Re-Shaping the Sugar
Exhibition at WhiteBox NY
By Yohanna M. Roa, curator
Join us this coming Thursday, 2/16, from 6 to 8 pm for the opening reception of Re-Shaping The Sugar, and meet the artists and curator. This exhibition marks the 10th chapter in the EXODUS series conforming to a long-view programmatic exhibition and workshop series dealing with and delineating vital creative realities existing within localized New York City localities construed by the effort and efficacy of various generations of émigré and ex-pat artists and cultural members arriving in and making New York City their home turfs.
About the Exhibition
The first translation of the word Caribbean into a European language dates back to 1492, found in the journals of Christopher Columbus. From his gaze facing the incomprehension of a culture alien to his, having a completely different perspective of the world, Columbus mistakenly decided to name cannibals all inhabitants of the lands we now call The Lesser Antilles. The process of creating the Caribbean is confusing and contradictory, and full of contrasts subject to the geopolitical changes that have occurred over the last 500 years. Within the framework of Black History Month, WhiteBox Presents “Re-shaping the Sugar”, an exhibition that investigates the Afro-Latin roots present in the memory of ‘Black America’. The show includes the work of seven relevant Caribbean artists based in New York City, Juana Valdes, Coco Fusco, Alicia Grullon, Renluka Maharaj, Jodie Lyn-Kee-Chow, Joiri Minaya and Jacqueline Herranz-Brooks. Their exhibited works challenge the historical, geographical, and political delimitations of what we call “Caribbean”.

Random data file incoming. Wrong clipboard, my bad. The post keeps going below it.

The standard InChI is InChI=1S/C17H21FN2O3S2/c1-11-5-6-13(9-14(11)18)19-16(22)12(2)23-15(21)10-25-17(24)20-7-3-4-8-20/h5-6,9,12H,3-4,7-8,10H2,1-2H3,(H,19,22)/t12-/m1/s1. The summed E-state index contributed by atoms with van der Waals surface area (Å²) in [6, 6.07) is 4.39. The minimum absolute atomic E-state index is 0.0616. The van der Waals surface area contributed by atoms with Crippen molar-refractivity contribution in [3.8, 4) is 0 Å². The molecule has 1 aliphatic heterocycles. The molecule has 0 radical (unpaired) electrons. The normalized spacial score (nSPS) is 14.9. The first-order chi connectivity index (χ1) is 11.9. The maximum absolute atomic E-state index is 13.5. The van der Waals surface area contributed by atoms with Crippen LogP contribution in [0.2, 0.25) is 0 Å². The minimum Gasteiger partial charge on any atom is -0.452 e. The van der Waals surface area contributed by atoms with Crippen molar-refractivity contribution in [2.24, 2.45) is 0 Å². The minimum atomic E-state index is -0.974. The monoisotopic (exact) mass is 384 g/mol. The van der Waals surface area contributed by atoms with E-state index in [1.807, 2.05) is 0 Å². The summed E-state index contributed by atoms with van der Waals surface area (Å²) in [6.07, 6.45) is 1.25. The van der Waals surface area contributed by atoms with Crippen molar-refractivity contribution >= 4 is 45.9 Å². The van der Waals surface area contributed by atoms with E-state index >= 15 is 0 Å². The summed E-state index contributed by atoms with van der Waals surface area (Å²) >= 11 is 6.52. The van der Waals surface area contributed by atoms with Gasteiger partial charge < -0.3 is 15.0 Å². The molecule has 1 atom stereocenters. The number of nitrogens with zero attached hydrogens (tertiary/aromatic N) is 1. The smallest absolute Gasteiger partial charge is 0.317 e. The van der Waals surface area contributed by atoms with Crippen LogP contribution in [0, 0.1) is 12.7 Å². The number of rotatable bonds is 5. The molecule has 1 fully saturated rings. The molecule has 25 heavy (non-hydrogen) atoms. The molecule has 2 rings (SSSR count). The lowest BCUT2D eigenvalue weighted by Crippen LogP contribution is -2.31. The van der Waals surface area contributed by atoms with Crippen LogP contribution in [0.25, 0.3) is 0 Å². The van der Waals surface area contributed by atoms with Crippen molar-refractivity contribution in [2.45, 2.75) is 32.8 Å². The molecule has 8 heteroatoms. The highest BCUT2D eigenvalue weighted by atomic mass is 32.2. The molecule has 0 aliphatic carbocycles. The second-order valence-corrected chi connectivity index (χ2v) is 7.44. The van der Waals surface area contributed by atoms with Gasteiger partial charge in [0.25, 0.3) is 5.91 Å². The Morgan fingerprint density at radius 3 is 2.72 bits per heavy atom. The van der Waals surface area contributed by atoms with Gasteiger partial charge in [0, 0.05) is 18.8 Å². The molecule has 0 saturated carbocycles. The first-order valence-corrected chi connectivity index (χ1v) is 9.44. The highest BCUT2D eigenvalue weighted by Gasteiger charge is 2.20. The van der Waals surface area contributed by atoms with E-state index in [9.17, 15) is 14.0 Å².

Of the multiple ideas that flutter around this territory, outstanding: imperial border, colonial past, slave-owning haciendas, tourist lands or paradise for multinationals and off-shore banking, making it evident that the Caribbean is a construct forged in the discourses of a socio-historical process regarding this sea, its territories and the bodies that inhabit it, external agents having intervened pushing forth such transformation. The works in this exhibition abruptly look at and shake up the region’s current situations linked with the historical trajectories that constitute them. From a decolonial perspective, they rearticulate the relationship between word and image, reconnecting memories and bodies that colonial thought have separated.
“Re-Shaping The Sugar” questions the traditional notion of a single Caribbean, making it clear that there is no precise definition for it, on the contrary it is a complex and diverse, multiracial, multilingual and transnational region. We have multiple Caribbeans defined by historical, political and geographical contexts with a high degree of flexibility in terms of identity and intense diasporic movements. Memory, body, identity, and personal stories are interwoven to reshape and shake up that sugary idea of a territory that, due to its strategic geographical location, has been tirelessly tried to be tamed for 500 years.